"Breast feeding is natural and it’s benefits are blasted everywhere so of course it was part of my plan when I became a mother. I felt like I knew enough and my baby would pitch in and together we’d be great together until he no longer needed me. I was right. He came out screaming and latched on right away. It was beautiful and I was soaring. My boobs were major show offs and produced copious amounts of milk so I nursed, pumped, and stored. He was gaining weight and we were kicking ass at this. But then we weren’t. Several weeks of doctors visits, fevers, rounds and rounds of antibiotics, and tears later, mastitis had completely wrecked everything. Nothing we tried would clear it up. After I had an allergic reaction to a super strong antibiotic in my 10 day picc line treatment, we decided it was time to call it. I cried. And cried. And literally until he was like 13 months old, I cried. I had never in my life felt such defeat. I just wanted to feed my baby. The drying up process was painful physically and emotionally. Thankfully he took a bottle with no problem however, it took several months of reflux for us to find a formula that somewhat stayed in his stomach. And of course it was the most expensive. I hated to feed him in public because “everyone knows breast is best” and here I am shaking up formula and not being the best mother I could’ve been. If I just would’ve stuck it out. Just dealt with the fevers. I could be that glowing mom over there with her baby tucked up under her shirt. The one who gets to walk past the $30 tub of formula at the store. Mastitis is a monster that haunted me for months. And when I got pregnant again, the fears started to creep up. My husband tried to talk me out of even trying breastfeeding again because of how it went the first time. (Seriously it was scary you guys). He lost real quick though. I couldn’t wait to have another shot. This is Max. He’s 1 year old at the end of the month and has never had a drop of formula.
Having been on both teams, I can truly say fed is best and formula is a wonderful thing. However, i’m darn proud of myself (and Max) for accomplishing our breastfeeding goals. I had to work pretty hard this time too but man was it worth it. I’m sad for how much joy I let mastitis steal from me in those first few months of motherhood. I’m thankful for this successful journey that restored my confidence in being a great mom.
To those who exclusively breastfeed, those who supplement, the “breastmilk-freaks-you-out” and the “formula-from-day-one” moms...to any mom out there who has ever fed her baby, kudos to you because this shit’s hard."
"I was not the first person to help my baby get latched and drink. I had an emergency C-Section and was pretty out of it the rest of the day. The wonderful Lactation Consultant told me to go back to sleep and that she’d feed her. I remember her grabbing my breast and feeding my baby so that I could sleep. I developed mastitis in the second week. Had my nipples practically eaten off because of a bad latch. Around 2 months she started sleeping longer stretches at night so I’d get up and pump in addition to her nightly feedings. I did that until around 7 months. I worked part time for 3 months and pumped so I was able to replace any of the milk that was used. I had a full freezer stash. I stay home now and we weren’t going to use the milk so I gave it so someone I love very much! I was able to provide about 2 months worth of milk to my nephew. His momma is an amazing woman too! She exclusively pumped!!! That takes dedication and I am very amazed/proud of her for doing everything she could to get that liquid gold!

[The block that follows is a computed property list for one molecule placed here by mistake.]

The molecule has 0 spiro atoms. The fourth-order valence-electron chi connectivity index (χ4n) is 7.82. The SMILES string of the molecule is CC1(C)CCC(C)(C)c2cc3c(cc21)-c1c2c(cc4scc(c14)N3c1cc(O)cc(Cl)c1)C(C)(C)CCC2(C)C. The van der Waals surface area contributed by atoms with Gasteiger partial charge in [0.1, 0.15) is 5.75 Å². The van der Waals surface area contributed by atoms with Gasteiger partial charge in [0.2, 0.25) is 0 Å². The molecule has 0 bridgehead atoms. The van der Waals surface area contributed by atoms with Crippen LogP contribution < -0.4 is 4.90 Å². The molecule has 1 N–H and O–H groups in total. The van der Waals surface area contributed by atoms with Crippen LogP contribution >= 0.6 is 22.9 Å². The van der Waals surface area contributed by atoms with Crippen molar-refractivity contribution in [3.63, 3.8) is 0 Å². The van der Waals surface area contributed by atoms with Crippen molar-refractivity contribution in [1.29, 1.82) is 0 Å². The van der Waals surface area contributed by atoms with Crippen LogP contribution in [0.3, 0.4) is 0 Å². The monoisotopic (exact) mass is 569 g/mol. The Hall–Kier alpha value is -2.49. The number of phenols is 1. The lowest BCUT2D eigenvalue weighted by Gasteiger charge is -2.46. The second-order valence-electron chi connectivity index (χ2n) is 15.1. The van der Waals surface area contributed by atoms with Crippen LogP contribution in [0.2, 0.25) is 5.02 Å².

I love how convenient it is to breastfeed. I love how happy my daughter is when she’s nursing. I love that I was able to provide for her for about 13 months now.
Also too add I should have seen a LC but I didn’t. Looking back I should have went! Go if you are having trouble or just have questions!"
"Well my breastfeeding journey started 33 hours after my water breaking when a nurse grabbed my breast to help my daughter Alden fed. I wasn’t expecting that at all but I was glad for the help.
While our stay in the hospital we saw the lactation consultant everyday multiple times a day. Alden had a strong latch but wasn’t able to fed long due to being very tired from the jaundice. My husband and I had a hard time keeping her awake to fed so we were constantly trying tricks to keep her awake to fed which none of them worked.
Despite our struggles with feeding they let us go home after two days. The following day they wanted us to go visit the lactation clinic to see breastfeeding progress and check the bili levels. While there they discovered she lost over 12% of her body weight and her levels were now high. The lactation consultant suggested I try pumping or supplementing with formula. I was going to try pumping before formula and the consultant was glad to hear I wanted to try pumping before rushing to give her formula.
We started pumping and syringe tube feeding which worked wonders! Once my babe got enough energy we tried feeding from the breast again...she’s been a milk monster ever since!"
Kansas Photographer, and teacher inspired by birth, imperfections, giggles, thrift shop treasures, & acts of randomness